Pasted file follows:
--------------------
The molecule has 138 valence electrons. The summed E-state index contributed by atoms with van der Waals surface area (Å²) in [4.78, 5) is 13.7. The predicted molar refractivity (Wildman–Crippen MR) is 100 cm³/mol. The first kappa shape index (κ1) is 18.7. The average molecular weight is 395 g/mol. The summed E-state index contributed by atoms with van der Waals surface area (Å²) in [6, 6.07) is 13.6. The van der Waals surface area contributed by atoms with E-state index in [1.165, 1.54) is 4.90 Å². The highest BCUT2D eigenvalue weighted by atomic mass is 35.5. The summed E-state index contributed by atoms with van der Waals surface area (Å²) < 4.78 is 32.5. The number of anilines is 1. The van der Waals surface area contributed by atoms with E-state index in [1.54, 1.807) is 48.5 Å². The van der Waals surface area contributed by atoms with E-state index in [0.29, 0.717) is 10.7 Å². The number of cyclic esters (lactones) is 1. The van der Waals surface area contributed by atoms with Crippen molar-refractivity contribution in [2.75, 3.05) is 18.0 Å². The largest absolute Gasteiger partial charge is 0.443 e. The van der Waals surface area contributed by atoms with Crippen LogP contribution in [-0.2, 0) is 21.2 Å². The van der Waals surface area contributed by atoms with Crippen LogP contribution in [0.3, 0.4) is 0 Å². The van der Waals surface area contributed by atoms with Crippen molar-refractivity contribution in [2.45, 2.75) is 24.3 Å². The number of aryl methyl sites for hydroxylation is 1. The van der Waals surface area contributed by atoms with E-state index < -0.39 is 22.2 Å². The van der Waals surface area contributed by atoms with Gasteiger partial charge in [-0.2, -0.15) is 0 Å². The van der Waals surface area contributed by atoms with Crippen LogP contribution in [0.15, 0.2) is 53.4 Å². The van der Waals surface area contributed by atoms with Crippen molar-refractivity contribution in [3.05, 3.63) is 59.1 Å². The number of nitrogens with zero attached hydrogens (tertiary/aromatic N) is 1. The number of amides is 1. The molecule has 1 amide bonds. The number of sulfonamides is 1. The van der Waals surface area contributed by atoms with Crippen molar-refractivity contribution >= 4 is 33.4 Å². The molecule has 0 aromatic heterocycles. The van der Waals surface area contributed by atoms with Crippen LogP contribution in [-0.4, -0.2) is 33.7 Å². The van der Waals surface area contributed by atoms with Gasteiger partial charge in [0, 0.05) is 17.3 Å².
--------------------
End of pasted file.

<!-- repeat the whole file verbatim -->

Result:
The molecule has 138 valence electrons. The summed E-state index contributed by atoms with van der Waals surface area (Å²) in [4.78, 5) is 13.7. The predicted molar refractivity (Wildman–Crippen MR) is 100 cm³/mol. The first kappa shape index (κ1) is 18.7. The average molecular weight is 395 g/mol. The summed E-state index contributed by atoms with van der Waals surface area (Å²) in [6, 6.07) is 13.6. The van der Waals surface area contributed by atoms with E-state index in [1.165, 1.54) is 4.90 Å². The highest BCUT2D eigenvalue weighted by atomic mass is 35.5. The summed E-state index contributed by atoms with van der Waals surface area (Å²) < 4.78 is 32.5. The number of anilines is 1. The van der Waals surface area contributed by atoms with E-state index in [1.54, 1.807) is 48.5 Å². The van der Waals surface area contributed by atoms with E-state index in [0.29, 0.717) is 10.7 Å². The number of cyclic esters (lactones) is 1. The van der Waals surface area contributed by atoms with Crippen molar-refractivity contribution in [2.75, 3.05) is 18.0 Å². The largest absolute Gasteiger partial charge is 0.443 e. The van der Waals surface area contributed by atoms with Crippen LogP contribution in [-0.2, 0) is 21.2 Å². The van der Waals surface area contributed by atoms with Crippen LogP contribution in [0.3, 0.4) is 0 Å². The van der Waals surface area contributed by atoms with Crippen molar-refractivity contribution in [2.45, 2.75) is 24.3 Å². The number of aryl methyl sites for hydroxylation is 1. The van der Waals surface area contributed by atoms with E-state index < -0.39 is 22.2 Å². The van der Waals surface area contributed by atoms with Gasteiger partial charge in [-0.2, -0.15) is 0 Å². The van der Waals surface area contributed by atoms with Crippen LogP contribution in [0.15, 0.2) is 53.4 Å². The van der Waals surface area contributed by atoms with Crippen molar-refractivity contribution in [3.05, 3.63) is 59.1 Å². The number of nitrogens with zero attached hydrogens (tertiary/aromatic N) is 1. The number of amides is 1. The molecule has 1 amide bonds. The number of sulfonamides is 1. The van der Waals surface area contributed by atoms with Crippen molar-refractivity contribution >= 4 is 33.4 Å². The molecule has 0 aromatic heterocycles. The van der Waals surface area contributed by atoms with Crippen LogP contribution in [-0.4, -0.2) is 33.7 Å². The van der Waals surface area contributed by atoms with Gasteiger partial charge in [0, 0.05) is 17.3 Å².